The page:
In light of the upcoming stress, I have compiled a few tips for getting through this period without having a nervous breakdown:
Tip #1: Set Up A Routine
I have found that setting up routines has been an amazingly useful tool for making life with kids run more smoothly. It helps prevent that frazzled feeling we sometimes get… the feeling of “I don’t know what to do/I don’t know what I’m doing/I can’t handle my life.” Discuss the morning routine with your kids in advance so they’ll know what’s expected of them. I personally get very tired of sounding like a broken record every morning (Most overused phrase in my house: “Jenna, brush your hair”). So make a morning routine list and make everyone stick to it. For dinner, I have a kids’ meal routine (chicken on Monday, pasta on Tuesday…) which really minimizes the amount of whining I hear at mealtimes. Somehow, when kids know what’s coming, they are able to tolerate it better!
Tip #2: Write Everything Down
My momAgenda has become my most trusted companion, if I do say so myself. However, I run into organizing problems sometimes, even with my momAgenda in my bag at all times. The problems come, my friends, when I forget to write things down! So my mantra has become “write everything down.” If I don’t write it down, it basically does not exist. It is in one ear and out the other. Seriously, we have so much to keep track of, with kids and jobs and husbands and homes and pets and who knows what else. How can we possibly be expected to hold little bits of information in there too? I’ve said it repeatedly but I’ll say it again: no matter how small or insignificant it may seem, just Write It Down so you won’t forget!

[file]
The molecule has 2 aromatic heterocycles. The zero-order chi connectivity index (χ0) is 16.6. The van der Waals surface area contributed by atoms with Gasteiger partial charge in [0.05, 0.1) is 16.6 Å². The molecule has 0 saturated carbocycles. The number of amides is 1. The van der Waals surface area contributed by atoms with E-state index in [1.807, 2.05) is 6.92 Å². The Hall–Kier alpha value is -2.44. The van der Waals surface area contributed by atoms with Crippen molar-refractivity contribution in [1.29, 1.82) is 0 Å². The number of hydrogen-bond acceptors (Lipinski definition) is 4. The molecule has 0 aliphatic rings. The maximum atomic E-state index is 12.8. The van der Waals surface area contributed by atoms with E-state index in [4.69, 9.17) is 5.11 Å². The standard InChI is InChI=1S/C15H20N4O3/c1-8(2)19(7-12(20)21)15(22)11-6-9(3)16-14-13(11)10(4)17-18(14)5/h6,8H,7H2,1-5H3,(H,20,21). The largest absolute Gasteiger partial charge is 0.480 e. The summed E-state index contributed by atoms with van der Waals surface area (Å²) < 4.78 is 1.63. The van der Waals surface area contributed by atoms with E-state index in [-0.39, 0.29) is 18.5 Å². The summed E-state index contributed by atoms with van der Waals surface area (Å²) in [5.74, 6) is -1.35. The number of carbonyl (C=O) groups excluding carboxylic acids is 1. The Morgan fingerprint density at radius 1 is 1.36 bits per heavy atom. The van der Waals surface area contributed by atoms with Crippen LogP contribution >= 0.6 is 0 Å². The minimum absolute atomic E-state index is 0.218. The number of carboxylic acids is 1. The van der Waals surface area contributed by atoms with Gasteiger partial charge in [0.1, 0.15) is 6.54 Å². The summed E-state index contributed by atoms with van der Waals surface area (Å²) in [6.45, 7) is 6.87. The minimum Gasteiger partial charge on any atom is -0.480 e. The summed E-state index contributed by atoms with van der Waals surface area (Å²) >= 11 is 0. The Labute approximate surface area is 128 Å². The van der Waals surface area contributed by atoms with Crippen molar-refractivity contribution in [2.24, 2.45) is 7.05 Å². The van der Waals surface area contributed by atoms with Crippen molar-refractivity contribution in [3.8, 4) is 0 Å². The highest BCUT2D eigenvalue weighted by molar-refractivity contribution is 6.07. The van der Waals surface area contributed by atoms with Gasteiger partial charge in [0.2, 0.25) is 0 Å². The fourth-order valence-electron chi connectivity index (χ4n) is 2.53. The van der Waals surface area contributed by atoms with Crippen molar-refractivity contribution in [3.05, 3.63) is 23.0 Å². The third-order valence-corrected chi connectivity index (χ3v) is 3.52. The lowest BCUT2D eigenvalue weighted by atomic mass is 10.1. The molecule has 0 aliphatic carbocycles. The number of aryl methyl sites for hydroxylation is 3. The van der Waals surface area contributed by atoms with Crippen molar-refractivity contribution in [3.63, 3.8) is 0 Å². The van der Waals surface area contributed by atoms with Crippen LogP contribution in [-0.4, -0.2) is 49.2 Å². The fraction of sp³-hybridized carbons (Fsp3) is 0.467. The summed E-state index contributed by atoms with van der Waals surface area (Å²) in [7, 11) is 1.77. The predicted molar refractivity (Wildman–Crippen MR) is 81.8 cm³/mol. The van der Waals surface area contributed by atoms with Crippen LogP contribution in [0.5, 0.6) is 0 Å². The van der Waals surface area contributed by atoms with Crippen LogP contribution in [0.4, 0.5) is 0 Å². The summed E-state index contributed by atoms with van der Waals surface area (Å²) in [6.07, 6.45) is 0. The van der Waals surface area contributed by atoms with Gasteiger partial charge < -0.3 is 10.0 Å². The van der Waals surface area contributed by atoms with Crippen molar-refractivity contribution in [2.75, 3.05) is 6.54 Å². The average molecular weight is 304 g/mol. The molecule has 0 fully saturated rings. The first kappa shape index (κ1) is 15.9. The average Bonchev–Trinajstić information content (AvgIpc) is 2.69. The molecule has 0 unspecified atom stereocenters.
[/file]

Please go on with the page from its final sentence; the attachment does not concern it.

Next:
Tip #3: It’s OK To Say No
This is a hard one for all of us because we were raised to be “nice’ and try to make other people happy. Well, I am here to tell you that you simply must think about what your limits are. What are your priorities? What is most important to you? Write it all down. Then, when you are asked to join a committee, or to chair a club, or to hang artwork at your child’s school, look at your list of priorities. Is this task going to further your goal of focusing on what’s most important to you? If not, then say NO, without apologies. I’ll give you an example. I decided, that with 4 kids and a business, my 2 priorities are my kids and my work. I don’t have any extra time or resources. So I only volunteer at school for things that will keep me in contact with my kids (e.g. activities in the classroom). And I eliminated all my commitments that are not related to those 2 priorities: for now, it’s no more book club or any other “extracurriculars.” If you are clear on your priorities, everything will fall into place.